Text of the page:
Over the past week, we have learned of a third guilty plea in the Danziger Bridge cover-up, a new federal civil rights investigation into the Beach Corner Bar incident (the U.S. Justice Department’s eighth confirmed), and new brutally chilling details about the racist vigilantism allowed to occur in Algiers during the aftermath of Katrina.

Oh, and 15 people were shot in New Orleans in the past three days, including Saturday’s octuple shooting on Canal Street. The weekend before, 13 people were shot.

This is a real crisis.

New Orleans must fundamentally remake its police department and larger criminal justice system so that it can effectively uphold the law and pursue justice and safety for its residents. It is not about the pursuit of a flowery ideal – criminal-justice reform is a matter of life and death for the residents of New Orleans more than it is about avoiding more international embarrassment and shame.

There is also the matter of race. There is simply no denying that the consequences of our broken criminal justice system disproportionately harm the African American community. It isn’t just that there is a racist subtext (and obvious context) to be condemned while examining the attitudes of NOPD officers toward suffering African American New Orleans residents stranded in September 2005. It is the patently disproportionate harm experienced by African American residents throughout the criminal justice system. While the NOPD crisis is such that everyone can share in their disgust, there is simply no denying the historical precedent within the African American community.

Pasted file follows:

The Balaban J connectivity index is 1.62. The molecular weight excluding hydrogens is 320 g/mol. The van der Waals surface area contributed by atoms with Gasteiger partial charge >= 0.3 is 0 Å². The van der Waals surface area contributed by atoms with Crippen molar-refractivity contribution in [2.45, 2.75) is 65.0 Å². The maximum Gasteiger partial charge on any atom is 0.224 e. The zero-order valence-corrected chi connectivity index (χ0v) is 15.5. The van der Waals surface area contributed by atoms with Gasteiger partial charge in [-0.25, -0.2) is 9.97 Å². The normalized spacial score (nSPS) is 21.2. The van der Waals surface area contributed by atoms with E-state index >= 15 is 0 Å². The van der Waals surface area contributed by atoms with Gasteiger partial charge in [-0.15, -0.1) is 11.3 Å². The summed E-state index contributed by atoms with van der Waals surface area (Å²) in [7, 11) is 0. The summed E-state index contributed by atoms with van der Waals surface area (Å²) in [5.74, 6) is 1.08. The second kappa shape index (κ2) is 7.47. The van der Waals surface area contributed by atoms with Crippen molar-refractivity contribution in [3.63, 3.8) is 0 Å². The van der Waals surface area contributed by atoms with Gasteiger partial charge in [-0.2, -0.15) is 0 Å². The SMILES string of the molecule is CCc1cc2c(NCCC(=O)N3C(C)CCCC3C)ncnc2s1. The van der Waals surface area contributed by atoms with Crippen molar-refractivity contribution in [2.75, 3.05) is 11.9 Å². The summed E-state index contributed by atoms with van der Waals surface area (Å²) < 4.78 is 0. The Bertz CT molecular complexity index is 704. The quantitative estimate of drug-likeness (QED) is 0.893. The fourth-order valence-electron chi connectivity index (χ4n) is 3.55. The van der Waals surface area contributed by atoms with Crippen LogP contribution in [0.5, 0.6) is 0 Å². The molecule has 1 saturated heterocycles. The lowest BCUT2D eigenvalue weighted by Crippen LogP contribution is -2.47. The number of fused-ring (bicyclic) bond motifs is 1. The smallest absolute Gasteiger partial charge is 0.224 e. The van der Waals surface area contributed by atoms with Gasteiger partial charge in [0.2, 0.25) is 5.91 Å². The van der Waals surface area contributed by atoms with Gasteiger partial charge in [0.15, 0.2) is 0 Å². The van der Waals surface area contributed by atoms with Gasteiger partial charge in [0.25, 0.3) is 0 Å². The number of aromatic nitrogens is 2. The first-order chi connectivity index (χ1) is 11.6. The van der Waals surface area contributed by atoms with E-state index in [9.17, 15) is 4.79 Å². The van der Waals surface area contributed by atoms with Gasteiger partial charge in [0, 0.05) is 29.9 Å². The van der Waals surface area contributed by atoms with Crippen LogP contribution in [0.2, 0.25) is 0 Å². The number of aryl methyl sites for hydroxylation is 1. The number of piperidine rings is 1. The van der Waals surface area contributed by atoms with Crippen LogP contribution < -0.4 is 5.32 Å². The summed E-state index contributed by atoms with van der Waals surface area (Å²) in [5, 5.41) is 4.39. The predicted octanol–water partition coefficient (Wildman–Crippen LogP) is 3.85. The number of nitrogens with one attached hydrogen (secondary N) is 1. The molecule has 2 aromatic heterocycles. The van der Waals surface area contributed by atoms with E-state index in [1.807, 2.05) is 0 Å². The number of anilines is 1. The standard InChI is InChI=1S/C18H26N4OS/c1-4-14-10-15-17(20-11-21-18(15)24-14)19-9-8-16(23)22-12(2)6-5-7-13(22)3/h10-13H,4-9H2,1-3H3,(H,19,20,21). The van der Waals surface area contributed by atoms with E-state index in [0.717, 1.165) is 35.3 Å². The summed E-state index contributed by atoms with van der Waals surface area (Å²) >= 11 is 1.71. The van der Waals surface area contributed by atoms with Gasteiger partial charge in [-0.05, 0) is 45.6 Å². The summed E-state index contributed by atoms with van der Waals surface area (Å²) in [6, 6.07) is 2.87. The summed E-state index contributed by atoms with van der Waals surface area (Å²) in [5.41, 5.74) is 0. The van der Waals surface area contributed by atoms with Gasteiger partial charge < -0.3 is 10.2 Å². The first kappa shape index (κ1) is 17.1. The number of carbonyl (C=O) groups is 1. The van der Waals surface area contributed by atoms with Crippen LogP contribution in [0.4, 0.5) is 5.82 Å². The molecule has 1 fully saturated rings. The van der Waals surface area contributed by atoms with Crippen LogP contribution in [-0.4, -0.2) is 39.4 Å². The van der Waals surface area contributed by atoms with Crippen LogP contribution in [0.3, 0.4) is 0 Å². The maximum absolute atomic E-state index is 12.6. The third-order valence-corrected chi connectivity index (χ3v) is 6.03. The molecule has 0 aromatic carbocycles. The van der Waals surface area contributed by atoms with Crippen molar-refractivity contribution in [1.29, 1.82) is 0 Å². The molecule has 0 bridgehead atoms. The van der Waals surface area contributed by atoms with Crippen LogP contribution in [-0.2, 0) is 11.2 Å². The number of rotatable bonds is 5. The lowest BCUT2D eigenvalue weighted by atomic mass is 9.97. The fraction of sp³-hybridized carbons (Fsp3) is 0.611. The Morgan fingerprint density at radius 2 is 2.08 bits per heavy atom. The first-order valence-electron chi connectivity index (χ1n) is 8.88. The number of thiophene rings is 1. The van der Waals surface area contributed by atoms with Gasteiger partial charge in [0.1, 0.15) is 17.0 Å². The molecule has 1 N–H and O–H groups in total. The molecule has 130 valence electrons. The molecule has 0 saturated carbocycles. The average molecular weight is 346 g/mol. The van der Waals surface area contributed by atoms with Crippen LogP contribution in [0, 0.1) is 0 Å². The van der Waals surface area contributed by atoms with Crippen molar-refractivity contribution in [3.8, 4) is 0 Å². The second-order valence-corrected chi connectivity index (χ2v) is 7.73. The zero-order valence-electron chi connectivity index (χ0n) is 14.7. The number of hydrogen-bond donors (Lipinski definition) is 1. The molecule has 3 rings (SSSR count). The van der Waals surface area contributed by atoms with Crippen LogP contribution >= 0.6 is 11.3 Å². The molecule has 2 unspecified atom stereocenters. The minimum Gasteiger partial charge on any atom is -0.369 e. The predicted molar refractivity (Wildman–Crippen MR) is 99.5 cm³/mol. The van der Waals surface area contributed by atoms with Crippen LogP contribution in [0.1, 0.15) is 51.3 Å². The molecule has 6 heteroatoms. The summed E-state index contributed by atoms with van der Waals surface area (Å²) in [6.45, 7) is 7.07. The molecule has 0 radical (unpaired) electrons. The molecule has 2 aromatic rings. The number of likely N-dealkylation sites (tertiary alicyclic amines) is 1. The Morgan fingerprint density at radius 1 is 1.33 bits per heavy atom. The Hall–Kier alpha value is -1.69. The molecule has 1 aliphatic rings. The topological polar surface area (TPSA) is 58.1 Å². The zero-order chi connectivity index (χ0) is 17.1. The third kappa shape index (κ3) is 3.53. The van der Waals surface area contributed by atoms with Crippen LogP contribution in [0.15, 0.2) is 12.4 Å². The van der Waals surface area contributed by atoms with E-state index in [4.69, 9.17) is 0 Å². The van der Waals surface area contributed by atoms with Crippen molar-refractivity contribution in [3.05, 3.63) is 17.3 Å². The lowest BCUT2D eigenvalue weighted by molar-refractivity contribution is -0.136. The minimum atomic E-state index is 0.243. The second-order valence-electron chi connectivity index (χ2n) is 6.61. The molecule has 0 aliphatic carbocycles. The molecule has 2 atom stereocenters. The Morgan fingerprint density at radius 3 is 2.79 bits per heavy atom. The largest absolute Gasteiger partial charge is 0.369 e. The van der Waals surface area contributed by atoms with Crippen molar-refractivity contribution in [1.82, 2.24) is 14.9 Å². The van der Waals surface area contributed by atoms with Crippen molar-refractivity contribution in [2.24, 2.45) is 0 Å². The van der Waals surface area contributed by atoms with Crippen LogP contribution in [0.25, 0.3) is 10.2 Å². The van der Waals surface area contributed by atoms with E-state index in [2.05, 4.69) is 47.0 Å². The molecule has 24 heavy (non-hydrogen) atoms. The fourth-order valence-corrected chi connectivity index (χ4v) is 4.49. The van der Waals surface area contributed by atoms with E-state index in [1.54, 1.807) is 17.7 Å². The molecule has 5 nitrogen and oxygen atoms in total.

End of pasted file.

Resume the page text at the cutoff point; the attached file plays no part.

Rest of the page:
Landrieu’s aggressive posture toward the relatively minor dissent on his NOPD task force might not otherwise be that interesting if not for this wider inescapable context.

Landrieu has a golden opportunity to deliver on his greatest campaign promises, that of an effective criminal-justice system and a harmonious city. If Landrieu were to implement real criminal-justice reform, he’ll have achieved a seemingly impossible goal and he’ll rightly be revered for it. Yet Landrieu will not be granted the deference he desires as he considers his selection for police superintendent if he uses intervening public appearances to brush aside the relatively benign critiques of critics. He could instead, just as an example, soberly articulate the city’s outrage and shame at the news that breaks seemingly with every dusk and dawn.

More simply put, it seems like the push for police accountability is something being foisted upon the fledgling Landrieu team instead of a movement that the mayor is leading himself. If I’m guilty of projecting assumptions and too finely parsing his public statements, the Landrieu team shouldn’t make it so easy. Demanding justice from the rooftops in an expletive-filled monologue would not be as controversial.

If Mayor Ray Nagin had just one shining moment it was in his desperate condemnation of federal rescue efforts to Garland Robinette. Landrieu has never been one to get his feathers ruffled but if there ever was a subject deserving of an emotional reaction, it is this one.